Main content area

A Case History of Odour Control Using Chemical Scrubbers

drust, J., deacon, R.
Water and environment journal 1995 v.9 no.2 pp. 199-206
case studies, chemical control, chemical treatment, odor control, odor emissions, odors, privatization, sewage treatment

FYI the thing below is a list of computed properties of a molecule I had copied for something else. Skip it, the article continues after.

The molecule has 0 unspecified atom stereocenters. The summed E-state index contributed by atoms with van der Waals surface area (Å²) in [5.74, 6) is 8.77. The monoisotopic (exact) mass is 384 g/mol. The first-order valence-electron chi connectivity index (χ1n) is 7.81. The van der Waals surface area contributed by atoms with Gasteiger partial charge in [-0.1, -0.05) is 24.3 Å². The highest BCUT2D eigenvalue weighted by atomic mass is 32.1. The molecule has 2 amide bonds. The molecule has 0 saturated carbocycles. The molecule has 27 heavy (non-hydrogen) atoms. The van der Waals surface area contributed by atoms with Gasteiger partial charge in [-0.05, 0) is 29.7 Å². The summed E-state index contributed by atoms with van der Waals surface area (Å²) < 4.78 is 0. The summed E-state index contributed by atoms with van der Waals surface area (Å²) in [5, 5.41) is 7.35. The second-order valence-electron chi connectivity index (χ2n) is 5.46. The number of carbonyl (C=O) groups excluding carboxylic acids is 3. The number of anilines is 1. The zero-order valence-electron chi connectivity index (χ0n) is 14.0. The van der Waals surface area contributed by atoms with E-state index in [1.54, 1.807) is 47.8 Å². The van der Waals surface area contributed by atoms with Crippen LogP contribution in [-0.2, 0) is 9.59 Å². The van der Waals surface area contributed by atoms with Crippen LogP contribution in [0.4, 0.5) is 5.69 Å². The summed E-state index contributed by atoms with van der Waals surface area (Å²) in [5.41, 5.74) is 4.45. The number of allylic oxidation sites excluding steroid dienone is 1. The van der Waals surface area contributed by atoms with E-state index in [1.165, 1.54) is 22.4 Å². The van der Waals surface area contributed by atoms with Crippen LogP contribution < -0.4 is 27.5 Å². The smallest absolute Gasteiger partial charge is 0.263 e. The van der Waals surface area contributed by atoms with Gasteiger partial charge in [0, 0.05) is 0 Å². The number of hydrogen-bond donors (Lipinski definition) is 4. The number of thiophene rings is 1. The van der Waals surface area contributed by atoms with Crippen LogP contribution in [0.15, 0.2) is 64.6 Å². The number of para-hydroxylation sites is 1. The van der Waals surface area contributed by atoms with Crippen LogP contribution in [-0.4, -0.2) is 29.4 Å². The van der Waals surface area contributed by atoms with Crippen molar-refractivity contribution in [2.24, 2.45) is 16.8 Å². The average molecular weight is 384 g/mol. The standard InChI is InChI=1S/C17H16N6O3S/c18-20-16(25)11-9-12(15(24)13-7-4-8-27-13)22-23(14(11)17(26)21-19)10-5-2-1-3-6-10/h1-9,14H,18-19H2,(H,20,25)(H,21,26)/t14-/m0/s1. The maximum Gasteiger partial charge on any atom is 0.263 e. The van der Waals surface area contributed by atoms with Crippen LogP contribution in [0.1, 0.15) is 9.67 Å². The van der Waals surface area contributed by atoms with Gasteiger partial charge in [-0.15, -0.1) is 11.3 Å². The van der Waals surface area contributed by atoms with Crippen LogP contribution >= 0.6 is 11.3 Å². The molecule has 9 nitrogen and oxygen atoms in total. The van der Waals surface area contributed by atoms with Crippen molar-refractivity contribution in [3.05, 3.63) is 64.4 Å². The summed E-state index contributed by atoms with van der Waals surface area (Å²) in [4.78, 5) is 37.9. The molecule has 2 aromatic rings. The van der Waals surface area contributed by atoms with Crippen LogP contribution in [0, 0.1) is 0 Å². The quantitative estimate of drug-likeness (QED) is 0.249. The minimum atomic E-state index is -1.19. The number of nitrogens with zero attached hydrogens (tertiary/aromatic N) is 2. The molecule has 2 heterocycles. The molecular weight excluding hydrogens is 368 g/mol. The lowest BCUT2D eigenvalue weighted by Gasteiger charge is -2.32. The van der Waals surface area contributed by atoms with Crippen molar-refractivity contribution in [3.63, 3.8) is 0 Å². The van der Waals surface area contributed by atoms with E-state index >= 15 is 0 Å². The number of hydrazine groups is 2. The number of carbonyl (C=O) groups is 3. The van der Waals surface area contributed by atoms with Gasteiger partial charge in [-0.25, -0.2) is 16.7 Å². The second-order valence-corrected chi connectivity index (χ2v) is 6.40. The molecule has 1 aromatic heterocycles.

A combination of the Environmental Protection Act 1990 and the water companies being more in the public eye since privatization seems to have heightened public awareness and sensitivities to unpleasant odours emanating from sewage‐treatment works. The incorporation of odour‐control measures is therefore increasingly becoming a condition of planning consent. The selection of the correct odour‐control system for each application is of paramount importance, and the two principal criteria are that (i) it should be effective in its performance, and (ii) it should be cost effective to install and operate. This paper does not explore the advantages and disadvantages of the various types of odour‐control system, but concentrates on the case study of one particular application where these criteria have been met by using multi‐stage chemical scrubbing. The source and nature of the odours, containment, ventilation, treatment and performance are described, concluding in an assessment of ‘cost of ownership’.